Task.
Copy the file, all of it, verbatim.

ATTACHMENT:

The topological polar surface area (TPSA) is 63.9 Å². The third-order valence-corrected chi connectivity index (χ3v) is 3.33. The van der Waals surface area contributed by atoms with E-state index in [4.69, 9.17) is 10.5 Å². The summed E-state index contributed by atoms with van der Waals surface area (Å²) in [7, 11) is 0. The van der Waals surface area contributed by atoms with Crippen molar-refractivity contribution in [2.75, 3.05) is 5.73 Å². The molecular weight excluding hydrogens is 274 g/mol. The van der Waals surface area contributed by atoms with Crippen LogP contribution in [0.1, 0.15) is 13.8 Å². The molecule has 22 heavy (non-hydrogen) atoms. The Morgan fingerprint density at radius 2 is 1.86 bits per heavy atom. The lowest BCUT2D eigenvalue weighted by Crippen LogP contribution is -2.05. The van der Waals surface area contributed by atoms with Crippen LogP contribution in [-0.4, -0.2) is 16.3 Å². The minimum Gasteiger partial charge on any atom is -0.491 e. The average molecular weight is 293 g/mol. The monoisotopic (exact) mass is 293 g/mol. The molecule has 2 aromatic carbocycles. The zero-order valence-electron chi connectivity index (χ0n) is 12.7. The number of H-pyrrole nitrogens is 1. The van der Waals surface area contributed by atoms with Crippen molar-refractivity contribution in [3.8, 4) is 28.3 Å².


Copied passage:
The topological polar surface area (TPSA) is 63.9 Å². The third-order valence-corrected chi connectivity index (χ3v) is 3.33. The van der Waals surface area contributed by atoms with E-state index in [4.69, 9.17) is 10.5 Å². The summed E-state index contributed by atoms with van der Waals surface area (Å²) in [7, 11) is 0. The van der Waals surface area contributed by atoms with Crippen molar-refractivity contribution in [2.75, 3.05) is 5.73 Å². The molecular weight excluding hydrogens is 274 g/mol. The van der Waals surface area contributed by atoms with Crippen LogP contribution in [0.1, 0.15) is 13.8 Å². The molecule has 22 heavy (non-hydrogen) atoms. The Morgan fingerprint density at radius 2 is 1.86 bits per heavy atom. The lowest BCUT2D eigenvalue weighted by Crippen LogP contribution is -2.05. The van der Waals surface area contributed by atoms with Crippen LogP contribution in [-0.4, -0.2) is 16.3 Å². The minimum Gasteiger partial charge on any atom is -0.491 e. The average molecular weight is 293 g/mol. The monoisotopic (exact) mass is 293 g/mol. The molecule has 2 aromatic carbocycles. The zero-order valence-electron chi connectivity index (χ0n) is 12.7. The number of H-pyrrole nitrogens is 1. The van der Waals surface area contributed by atoms with Crippen molar-refractivity contribution in [3.8, 4) is 28.3 Å².